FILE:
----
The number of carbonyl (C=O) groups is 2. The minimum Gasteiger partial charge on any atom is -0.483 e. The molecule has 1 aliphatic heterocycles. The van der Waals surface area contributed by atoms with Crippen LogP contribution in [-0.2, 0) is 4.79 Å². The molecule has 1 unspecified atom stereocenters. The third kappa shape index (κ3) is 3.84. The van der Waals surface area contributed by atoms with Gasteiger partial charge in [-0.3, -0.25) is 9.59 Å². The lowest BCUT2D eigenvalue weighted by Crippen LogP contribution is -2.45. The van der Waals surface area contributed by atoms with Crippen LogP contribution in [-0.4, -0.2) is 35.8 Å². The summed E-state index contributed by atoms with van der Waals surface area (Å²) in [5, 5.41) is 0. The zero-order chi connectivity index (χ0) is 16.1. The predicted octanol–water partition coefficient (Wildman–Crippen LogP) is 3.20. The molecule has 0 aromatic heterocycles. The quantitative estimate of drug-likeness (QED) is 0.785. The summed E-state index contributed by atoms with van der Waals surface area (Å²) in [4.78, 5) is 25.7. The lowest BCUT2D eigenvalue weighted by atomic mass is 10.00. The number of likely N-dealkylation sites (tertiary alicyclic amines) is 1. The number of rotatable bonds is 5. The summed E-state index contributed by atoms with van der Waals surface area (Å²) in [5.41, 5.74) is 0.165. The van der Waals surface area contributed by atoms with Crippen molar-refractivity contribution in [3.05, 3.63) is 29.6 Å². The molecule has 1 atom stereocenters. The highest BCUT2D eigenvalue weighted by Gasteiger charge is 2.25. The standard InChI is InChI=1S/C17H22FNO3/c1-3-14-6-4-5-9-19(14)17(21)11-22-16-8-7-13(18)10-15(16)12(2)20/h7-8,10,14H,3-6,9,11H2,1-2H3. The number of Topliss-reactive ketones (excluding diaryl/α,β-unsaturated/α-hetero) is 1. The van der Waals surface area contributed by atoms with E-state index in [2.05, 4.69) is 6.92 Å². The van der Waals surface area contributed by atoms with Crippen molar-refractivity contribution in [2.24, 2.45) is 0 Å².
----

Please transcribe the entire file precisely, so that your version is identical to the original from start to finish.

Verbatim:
The number of carbonyl (C=O) groups is 2. The minimum Gasteiger partial charge on any atom is -0.483 e. The molecule has 1 aliphatic heterocycles. The van der Waals surface area contributed by atoms with Crippen LogP contribution in [-0.2, 0) is 4.79 Å². The molecule has 1 unspecified atom stereocenters. The third kappa shape index (κ3) is 3.84. The van der Waals surface area contributed by atoms with Gasteiger partial charge in [-0.3, -0.25) is 9.59 Å². The lowest BCUT2D eigenvalue weighted by Crippen LogP contribution is -2.45. The van der Waals surface area contributed by atoms with Crippen LogP contribution in [-0.4, -0.2) is 35.8 Å². The summed E-state index contributed by atoms with van der Waals surface area (Å²) in [5, 5.41) is 0. The zero-order chi connectivity index (χ0) is 16.1. The predicted octanol–water partition coefficient (Wildman–Crippen LogP) is 3.20. The molecule has 0 aromatic heterocycles. The quantitative estimate of drug-likeness (QED) is 0.785. The summed E-state index contributed by atoms with van der Waals surface area (Å²) in [4.78, 5) is 25.7. The lowest BCUT2D eigenvalue weighted by atomic mass is 10.00. The number of likely N-dealkylation sites (tertiary alicyclic amines) is 1. The number of rotatable bonds is 5. The summed E-state index contributed by atoms with van der Waals surface area (Å²) in [5.41, 5.74) is 0.165. The van der Waals surface area contributed by atoms with Crippen molar-refractivity contribution in [3.05, 3.63) is 29.6 Å². The molecule has 1 atom stereocenters. The highest BCUT2D eigenvalue weighted by Gasteiger charge is 2.25. The standard InChI is InChI=1S/C17H22FNO3/c1-3-14-6-4-5-9-19(14)17(21)11-22-16-8-7-13(18)10-15(16)12(2)20/h7-8,10,14H,3-6,9,11H2,1-2H3. The number of Topliss-reactive ketones (excluding diaryl/α,β-unsaturated/α-hetero) is 1. The van der Waals surface area contributed by atoms with E-state index in [2.05, 4.69) is 6.92 Å². The van der Waals surface area contributed by atoms with Crippen molar-refractivity contribution in [2.24, 2.45) is 0 Å².